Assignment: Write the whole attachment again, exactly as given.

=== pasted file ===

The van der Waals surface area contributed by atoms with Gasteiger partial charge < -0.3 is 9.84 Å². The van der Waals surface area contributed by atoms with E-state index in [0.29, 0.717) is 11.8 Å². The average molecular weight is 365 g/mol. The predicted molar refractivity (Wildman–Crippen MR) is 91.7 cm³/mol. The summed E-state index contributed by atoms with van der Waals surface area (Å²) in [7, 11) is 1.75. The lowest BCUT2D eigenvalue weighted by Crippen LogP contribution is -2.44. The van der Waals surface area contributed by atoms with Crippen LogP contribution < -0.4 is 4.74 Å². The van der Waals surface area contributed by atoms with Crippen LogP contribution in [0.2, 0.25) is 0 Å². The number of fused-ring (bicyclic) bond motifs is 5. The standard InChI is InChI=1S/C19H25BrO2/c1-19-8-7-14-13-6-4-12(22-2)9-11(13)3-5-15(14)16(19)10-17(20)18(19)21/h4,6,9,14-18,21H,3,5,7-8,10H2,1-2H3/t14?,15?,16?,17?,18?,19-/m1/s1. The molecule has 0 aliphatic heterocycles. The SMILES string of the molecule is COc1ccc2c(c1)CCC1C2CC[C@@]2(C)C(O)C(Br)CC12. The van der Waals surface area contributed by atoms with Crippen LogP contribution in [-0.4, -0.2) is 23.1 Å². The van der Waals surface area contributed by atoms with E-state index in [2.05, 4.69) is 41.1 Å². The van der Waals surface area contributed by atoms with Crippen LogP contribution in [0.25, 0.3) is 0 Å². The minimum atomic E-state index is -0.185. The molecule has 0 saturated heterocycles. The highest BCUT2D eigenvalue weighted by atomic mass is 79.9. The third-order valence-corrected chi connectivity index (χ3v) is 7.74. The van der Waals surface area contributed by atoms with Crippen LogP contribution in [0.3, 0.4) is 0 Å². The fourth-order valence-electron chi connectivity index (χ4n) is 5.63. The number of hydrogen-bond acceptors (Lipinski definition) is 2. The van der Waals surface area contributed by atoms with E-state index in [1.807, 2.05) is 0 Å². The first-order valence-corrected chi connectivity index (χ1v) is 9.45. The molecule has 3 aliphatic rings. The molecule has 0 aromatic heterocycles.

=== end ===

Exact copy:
The van der Waals surface area contributed by atoms with Gasteiger partial charge < -0.3 is 9.84 Å². The van der Waals surface area contributed by atoms with E-state index in [0.29, 0.717) is 11.8 Å². The average molecular weight is 365 g/mol. The predicted molar refractivity (Wildman–Crippen MR) is 91.7 cm³/mol. The summed E-state index contributed by atoms with van der Waals surface area (Å²) in [7, 11) is 1.75. The lowest BCUT2D eigenvalue weighted by Crippen LogP contribution is -2.44. The van der Waals surface area contributed by atoms with Crippen LogP contribution < -0.4 is 4.74 Å². The van der Waals surface area contributed by atoms with Crippen LogP contribution in [0.2, 0.25) is 0 Å². The number of fused-ring (bicyclic) bond motifs is 5. The standard InChI is InChI=1S/C19H25BrO2/c1-19-8-7-14-13-6-4-12(22-2)9-11(13)3-5-15(14)16(19)10-17(20)18(19)21/h4,6,9,14-18,21H,3,5,7-8,10H2,1-2H3/t14?,15?,16?,17?,18?,19-/m1/s1. The molecule has 0 aliphatic heterocycles. The SMILES string of the molecule is COc1ccc2c(c1)CCC1C2CC[C@@]2(C)C(O)C(Br)CC12. The van der Waals surface area contributed by atoms with Crippen LogP contribution in [-0.4, -0.2) is 23.1 Å². The van der Waals surface area contributed by atoms with E-state index in [2.05, 4.69) is 41.1 Å². The van der Waals surface area contributed by atoms with Crippen LogP contribution in [0.25, 0.3) is 0 Å². The minimum atomic E-state index is -0.185. The molecule has 0 saturated heterocycles. The highest BCUT2D eigenvalue weighted by atomic mass is 79.9. The third-order valence-corrected chi connectivity index (χ3v) is 7.74. The van der Waals surface area contributed by atoms with Crippen LogP contribution in [0.3, 0.4) is 0 Å². The fourth-order valence-electron chi connectivity index (χ4n) is 5.63. The number of hydrogen-bond acceptors (Lipinski definition) is 2. The van der Waals surface area contributed by atoms with E-state index in [1.807, 2.05) is 0 Å². The first-order valence-corrected chi connectivity index (χ1v) is 9.45. The molecule has 3 aliphatic rings. The molecule has 0 aromatic heterocycles.